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Hash table

About: Hash table is a research topic. Over the lifetime, 5080 publications have been published within this topic receiving 119312 citations. The topic is also known as: hash map.


Papers
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Proceedings ArticleDOI
27 Aug 2001
TL;DR: The concept of a Content-Addressable Network (CAN) as a distributed infrastructure that provides hash table-like functionality on Internet-like scales is introduced and its scalability, robustness and low-latency properties are demonstrated through simulation.
Abstract: Hash tables - which map "keys" onto "values" - are an essential building block in modern software systems. We believe a similar functionality would be equally valuable to large distributed systems. In this paper, we introduce the concept of a Content-Addressable Network (CAN) as a distributed infrastructure that provides hash table-like functionality on Internet-like scales. The CAN is scalable, fault-tolerant and completely self-organizing, and we demonstrate its scalability, robustness and low-latency properties through simulation.

6,703 citations

Book ChapterDOI
07 Mar 2002
TL;DR: In this paper, the authors describe a peer-to-peer distributed hash table with provable consistency and performance in a fault-prone environment, which routes queries and locates nodes using a novel XOR-based metric topology.
Abstract: We describe a peer-to-peer distributed hash table with provable consistency and performance in a fault-prone environment. Our system routes queries and locates nodes using a novel XOR-based metric topology that simplifies the algorithm and facilitates our proof. The topology has the property that every message exchanged conveys or reinforces useful contact information. The system exploits this information to send parallel, asynchronous query messages that tolerate node failures without imposing timeout delays on users.

3,196 citations

Proceedings ArticleDOI
Wei Liu1, Jun Wang2, Rongrong Ji1, Yu-Gang Jiang3, Shih-Fu Chang1 
16 Jun 2012
TL;DR: A novel kernel-based supervised hashing model which requires a limited amount of supervised information, i.e., similar and dissimilar data pairs, and a feasible training cost in achieving high quality hashing, and significantly outperforms the state-of-the-arts in searching both metric distance neighbors and semantically similar neighbors is proposed.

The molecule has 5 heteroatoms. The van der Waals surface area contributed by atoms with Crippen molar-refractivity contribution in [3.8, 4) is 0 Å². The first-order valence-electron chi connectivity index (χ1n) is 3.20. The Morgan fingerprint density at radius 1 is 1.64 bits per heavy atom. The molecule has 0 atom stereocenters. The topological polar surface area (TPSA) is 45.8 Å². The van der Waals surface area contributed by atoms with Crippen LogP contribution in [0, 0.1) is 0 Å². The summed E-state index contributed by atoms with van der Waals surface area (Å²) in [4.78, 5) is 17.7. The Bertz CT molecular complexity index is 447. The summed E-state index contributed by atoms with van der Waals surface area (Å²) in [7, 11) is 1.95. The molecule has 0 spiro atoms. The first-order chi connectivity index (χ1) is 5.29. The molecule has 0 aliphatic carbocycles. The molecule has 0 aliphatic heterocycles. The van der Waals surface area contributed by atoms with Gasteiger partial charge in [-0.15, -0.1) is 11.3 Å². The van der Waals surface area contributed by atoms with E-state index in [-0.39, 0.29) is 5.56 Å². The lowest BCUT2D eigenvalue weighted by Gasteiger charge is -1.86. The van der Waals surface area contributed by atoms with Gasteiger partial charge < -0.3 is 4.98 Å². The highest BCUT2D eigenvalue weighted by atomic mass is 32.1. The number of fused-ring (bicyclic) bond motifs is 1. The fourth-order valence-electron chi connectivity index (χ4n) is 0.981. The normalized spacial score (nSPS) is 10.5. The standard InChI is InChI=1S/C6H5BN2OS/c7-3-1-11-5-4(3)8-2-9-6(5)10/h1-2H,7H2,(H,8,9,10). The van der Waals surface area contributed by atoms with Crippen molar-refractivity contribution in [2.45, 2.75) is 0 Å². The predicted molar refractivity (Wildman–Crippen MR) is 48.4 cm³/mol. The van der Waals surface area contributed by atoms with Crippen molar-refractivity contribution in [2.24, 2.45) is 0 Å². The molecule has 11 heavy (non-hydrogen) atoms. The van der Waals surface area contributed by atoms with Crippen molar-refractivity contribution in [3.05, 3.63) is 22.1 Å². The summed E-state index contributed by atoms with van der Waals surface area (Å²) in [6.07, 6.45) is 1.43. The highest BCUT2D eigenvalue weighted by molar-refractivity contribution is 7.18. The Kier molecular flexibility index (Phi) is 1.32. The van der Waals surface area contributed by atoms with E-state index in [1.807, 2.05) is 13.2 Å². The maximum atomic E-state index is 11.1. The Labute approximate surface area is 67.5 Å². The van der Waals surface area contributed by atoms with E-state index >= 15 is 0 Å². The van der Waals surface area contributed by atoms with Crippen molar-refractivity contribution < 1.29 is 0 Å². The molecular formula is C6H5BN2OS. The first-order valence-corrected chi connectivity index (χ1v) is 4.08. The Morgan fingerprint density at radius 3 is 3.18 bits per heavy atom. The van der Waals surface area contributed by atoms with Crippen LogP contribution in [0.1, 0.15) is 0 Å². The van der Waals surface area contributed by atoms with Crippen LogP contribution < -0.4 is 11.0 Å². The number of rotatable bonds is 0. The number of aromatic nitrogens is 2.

Abstract: Recent years have witnessed the growing popularity of hashing in large-scale vision problems. It has been shown that the hashing quality could be boosted by leveraging supervised information into hash function learning. However, the existing supervised methods either lack adequate performance or often incur cumbersome model training. In this paper, we propose a novel kernel-based supervised hashing model which requires a limited amount of supervised information, i.e., similar and dissimilar data pairs, and a feasible training cost in achieving high quality hashing. The idea is to map the data to compact binary codes whose Hamming distances are minimized on similar pairs and simultaneously maximized on dissimilar pairs. Our approach is distinct from prior works by utilizing the equivalence between optimizing the code inner products and the Hamming distances. This enables us to sequentially and efficiently train the hash functions one bit at a time, yielding very short yet discriminative codes. We carry out extensive experiments on two image benchmarks with up to one million samples, demonstrating that our approach significantly outperforms the state-of-the-arts in searching both metric distance neighbors and semantically similar neighbors, with accuracy gains ranging from 13% to 46%.

1,461 citations

Proceedings Article
30 Jul 2011
TL;DR: KenLM is a library that implements two data structures for efficient language model queries, reducing both time and memory costs and is integrated into the Moses, cdec, and Joshua translation systems.
Abstract: We present KenLM, a library that implements two data structures for efficient language model queries, reducing both time and memory costs. The Probing data structure uses linear probing hash tables and is designed for speed. Compared with the widely-used SRILM, our Probing model is 2.4 times as fast while using 57% of the memory. The Trie data structure is a trie with bit-level packing, sorted records, interpolation search, and optional quantization aimed at lower memory consumption. Trie simultaneously uses less memory than the smallest lossless baseline and less CPU than the fastest baseline. Our code is open-source, thread-safe, and integrated into the Moses, cdec, and Joshua translation systems. This paper describes the several performance techniques used and presents benchmarks against alternative implementations.

1,297 citations

Journal ArticleDOI
TL;DR: In this article, a similar functionality would be equally valuable to large distributed systems, such as large-scale software systems, where the hash tables are an essential building block in modern software systems.
Abstract: Hash tables - which map "keys" onto "values" - are an essential building block in modern software systems. We believe a similar functionality would be equally valuable to large distributed systems....

1,254 citations


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Performance
Metrics
No. of papers in the topic in previous years
YearPapers
202359
2022112
2021115
2020181
2019276
2018259